Intertextuality is a buzz word in contemporary biblical scholarship. In New Testament studies, the impetus has come not only from literary critical approaches but from the “New Perspective on Paul,” whose main advocate, EP Sanders, encouraged the study of Pauline echoes and allusions to the Hebrew Scriptures and contemporary Jewish writing.
But there’s more to mine, argues Michael Fox, in the editorial introduction to Reverberations of Exodus in Scripture. In particular, as Michael Fishbane discovered some years ago, there are intertextual echoes and re-echoes throughout the Hebrew Bible. By the time we get to the New Testament, Old Testament events have been imagined and reimagined, acted and re-enacted, repeatedly.
Fox’s book focuses on one Old Testament pattern: the exodus. Half of the essays examine the reverberating exodus in the Old Testament, and half extend the typology into the new.
The results, as is usually the case with essay collections, are uneven. Helene Dallaire and Denise Morris’s study of exodus motifs in Joshua is thorough and persuasive. Daniel Estes is a good listener to the echoes of exodus in the sufferings and deliverances of the Psalmist. Nevada Levi DeLapp’s essay on Ezekiel as new Moses is among the best in the book, highlighting the inversion of roles in the prophet: Israel comes to play “the part of Pharaoh or Egypt” (69), as Yahweh threatens to bring Egyptian plagues and punishments on Judah (69, fn 54). Other essays are less successful: Joshua Mann’s analysis on Luke/Acts ends up saying little about the biblical text as it rummages through recent scholarship. With several essays, I found myself saying “Yes, but there’s so much more” as the essay came to a close.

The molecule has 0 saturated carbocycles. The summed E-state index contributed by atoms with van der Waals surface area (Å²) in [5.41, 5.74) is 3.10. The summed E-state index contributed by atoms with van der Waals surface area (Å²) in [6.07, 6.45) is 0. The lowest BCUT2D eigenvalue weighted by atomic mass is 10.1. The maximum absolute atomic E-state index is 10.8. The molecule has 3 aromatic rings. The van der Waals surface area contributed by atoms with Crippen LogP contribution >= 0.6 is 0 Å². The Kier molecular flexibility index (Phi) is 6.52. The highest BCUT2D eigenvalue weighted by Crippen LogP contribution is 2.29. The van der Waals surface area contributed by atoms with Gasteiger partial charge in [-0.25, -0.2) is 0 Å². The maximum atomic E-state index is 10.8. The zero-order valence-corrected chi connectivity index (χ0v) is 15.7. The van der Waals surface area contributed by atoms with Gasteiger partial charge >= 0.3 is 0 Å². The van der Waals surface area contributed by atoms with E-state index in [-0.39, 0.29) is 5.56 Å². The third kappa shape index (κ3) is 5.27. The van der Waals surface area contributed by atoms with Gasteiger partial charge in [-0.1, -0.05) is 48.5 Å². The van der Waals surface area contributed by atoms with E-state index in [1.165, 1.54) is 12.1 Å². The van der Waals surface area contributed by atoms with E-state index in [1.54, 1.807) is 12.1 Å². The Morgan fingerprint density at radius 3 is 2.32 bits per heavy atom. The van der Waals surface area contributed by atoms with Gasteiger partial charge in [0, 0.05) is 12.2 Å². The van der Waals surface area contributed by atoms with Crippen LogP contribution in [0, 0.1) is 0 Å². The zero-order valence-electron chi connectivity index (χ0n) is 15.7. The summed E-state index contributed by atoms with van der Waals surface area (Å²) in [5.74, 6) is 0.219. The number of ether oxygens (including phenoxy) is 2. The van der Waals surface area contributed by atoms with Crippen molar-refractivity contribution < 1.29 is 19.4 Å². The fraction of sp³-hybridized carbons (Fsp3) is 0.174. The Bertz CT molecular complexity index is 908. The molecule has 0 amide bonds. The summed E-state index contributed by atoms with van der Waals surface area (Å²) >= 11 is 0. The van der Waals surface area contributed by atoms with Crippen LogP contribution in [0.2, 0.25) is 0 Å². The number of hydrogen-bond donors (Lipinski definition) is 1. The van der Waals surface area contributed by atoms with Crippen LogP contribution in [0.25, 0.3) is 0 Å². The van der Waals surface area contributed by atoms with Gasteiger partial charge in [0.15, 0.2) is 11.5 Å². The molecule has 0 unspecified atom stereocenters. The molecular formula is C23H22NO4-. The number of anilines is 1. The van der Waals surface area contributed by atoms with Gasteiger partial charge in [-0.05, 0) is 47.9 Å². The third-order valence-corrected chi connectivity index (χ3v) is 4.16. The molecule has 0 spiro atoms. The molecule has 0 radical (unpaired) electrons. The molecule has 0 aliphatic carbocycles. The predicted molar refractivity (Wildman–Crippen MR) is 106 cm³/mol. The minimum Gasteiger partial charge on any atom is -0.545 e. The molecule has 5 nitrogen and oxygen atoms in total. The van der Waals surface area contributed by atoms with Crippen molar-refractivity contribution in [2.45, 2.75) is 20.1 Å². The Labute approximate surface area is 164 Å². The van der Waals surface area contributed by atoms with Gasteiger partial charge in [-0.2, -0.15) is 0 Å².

Beyond that, another overall reaction: For all their interest in inter-textuality, the authors tend to work with fairly isolated texts. On the one side is the exodus, and on the other is Joshua or Ezra-Nehemiah or John’s gospel.
What they miss is the cumulative inter-textuality of the Bible. If Joshua and Ezekiel are new Moseses who enact, somehow, new exoduses, then the New Testament allusions and echoes to exodus should reverberate across the whole. When Jesus leads an exodus, he should be understood not just as new Moses but as new Moses-Joshua-Ezra-Ezekiel. By the time we get to the New Testament, exodus doesn’t strike a single note or an octave but a chord that reverberates, sometimes discordantly, throughout the Scriptures from the end to the beginning.